In its purest form, lean has an almost anti-automation bias that traces to Toyota's origins as a textile manufacturer. "Creativity before capital" is a guiding principle, and equipment spending is subject to show-me skepticism. "Toyota had perfected almost-lean manufacturing systems in weaving and redeployed those systems into automotive" when the Japanese government pressed Toyota into vehicle manufacture during World War II, according to Kevin Gingerich, a director in Bosch Rexroth Corp.'s linear motion and assembly technologies group in Buchanan, MI. "A human being is more flexible than a massive piece of machinery," particularly from a 1940s perspective. Lean traditionalists still flinch at the use of automation. That would suggest an arms-length relationship between automation suppliers and lean. In fact, the opposite is true: most automation specialists are themselves practitioners of lean.



Ingredients for freeze-dried entrees await processing in Oregon Freeze Dry’s cook room. The contract manufacturer opted for process improvements based on the Theory of Constraints over a lean manufacturing initiative. Source: Oregon Freeze Dry.
Ted Wodoslawski is one of 63 Lean Masters at Rockwell Automation, a training program that requires employees to generate at least $250,000 in lean-related cost savings. Wodoslawski, manager of strategic and business development in Mayfield Heights, OH, applied lean at Rockwell's Twinsburg, OH, manufacturing facility. The exercise began by mapping out the plant's process to discover "where does the muda occur?" Wodoslawski says. Without mapping, an efficiency effort may fix one choke point while creating several others.

When the Twinsburg project concluded, some automation equipment had been removed-not because it didn't work but because it didn't add value. Quality inspections that no longer were needed represented inefficiencies to be eliminated.

"There was lots of automation for its own sake in the early ‘80s, and because of the way it was applied, people didn't get the benefit that they should have," he adds. The same is true today when manufacturers implement manufacturing execution systems (MES) before they have laid the lean groundwork.

Although he sells MES solutions, John Cavalenes of Citect Inc. heartily agrees. "A lot of companies want to implement MES, but if they don't have a lean culture in place to implement it, how will they recoup this six-figure investment?" he asks. "Technology can be a great tool in helping companies eliminate non-value-added activities, but first there has to be a high value placed on labor."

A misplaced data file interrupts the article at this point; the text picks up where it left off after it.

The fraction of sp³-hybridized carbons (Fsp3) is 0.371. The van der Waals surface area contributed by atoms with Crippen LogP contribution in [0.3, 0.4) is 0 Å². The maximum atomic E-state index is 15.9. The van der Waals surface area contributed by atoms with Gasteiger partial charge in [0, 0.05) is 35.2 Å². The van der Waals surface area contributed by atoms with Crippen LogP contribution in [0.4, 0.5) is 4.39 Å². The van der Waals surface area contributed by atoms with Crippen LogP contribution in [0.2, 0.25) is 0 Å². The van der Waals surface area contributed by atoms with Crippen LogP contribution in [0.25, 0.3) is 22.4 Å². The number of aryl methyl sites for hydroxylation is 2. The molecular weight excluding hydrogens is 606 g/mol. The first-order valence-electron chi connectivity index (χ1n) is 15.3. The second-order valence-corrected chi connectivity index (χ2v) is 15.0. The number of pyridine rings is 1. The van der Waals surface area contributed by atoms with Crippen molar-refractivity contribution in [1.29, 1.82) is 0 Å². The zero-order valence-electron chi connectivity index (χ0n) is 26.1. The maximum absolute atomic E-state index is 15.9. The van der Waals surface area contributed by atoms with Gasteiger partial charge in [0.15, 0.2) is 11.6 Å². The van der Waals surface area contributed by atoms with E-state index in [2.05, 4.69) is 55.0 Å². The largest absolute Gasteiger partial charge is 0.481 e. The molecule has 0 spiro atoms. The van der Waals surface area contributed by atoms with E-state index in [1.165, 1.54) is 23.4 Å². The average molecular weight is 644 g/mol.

Some organizations reject lean and opt for alternatives such as Theory of Constraints (TOC) production planning, a framework that has been called the zen of manufacturing. Oregon Freeze Dry (OFD), Albany, OR, used TOC a few years ago to optimize throughput in the dryers at its three US plants. "Lean might give you a 5 percent reduction in inventory; TOC can double throughput with little or no additional staffing," insists Alan Huster, OFD's process engineering manager. "Before we implemented TOC, I would have believed there is a limit to what you can push through your plant with the equipment you have. I don't believe that today. Even if you're running 24/7, you are not at the limit: something within the freeze dryer is constraining you."

Contract manufacturing is OFD's growth engine, and last year Huster applied TOC-based project management software called Concerto to identify and resolve choke points in new-product development. "We could have patted ourselves on the back when completed projects increased to 98 from about 75, but we sensed that we had reached a plateau and could still grow," he says. Completed projects immediately spiked to 149, and this year Huster expects to complete 171.

Lean proponents don't see an either-or choice with TOC and other approaches. Whether a company pursues TQM, Six Sigma, lean or borrows a little from each, the key is developing a disciplined approach that works within the organization, Citect's Cavalenes says. World-class manufacturing is a big enough tent to accommodate multiple methodologies. "Six Sigma is a fantastic problem-solving tool, but few problems rise to the level of analysis that Six Sigma is geared to resolve," adds Glanbia's Christiansen. Let the resident black belts or TOC disciples deal with those issues. For organizations interested in involving all their workers in continuous improvement, lean may be indispensable.

For more information:

Kevin Gingerich, Bosch Rexroth Corp.,
269-697-5295,
kevin.gingerich@boschrexroth-us.com

Dennis Stamen, CH2M Hill,
770-849-1886

John Cavalenes, Citect Inc.,
630-621-4860,
johncavalenes@citect.com

Andy Carlino, Lean Learning Center,
248-478-1480

Ted Wodoslawski, Rockwell Automation,
440-646-3501

Fred Fishman, TechSolve,
513-948-4423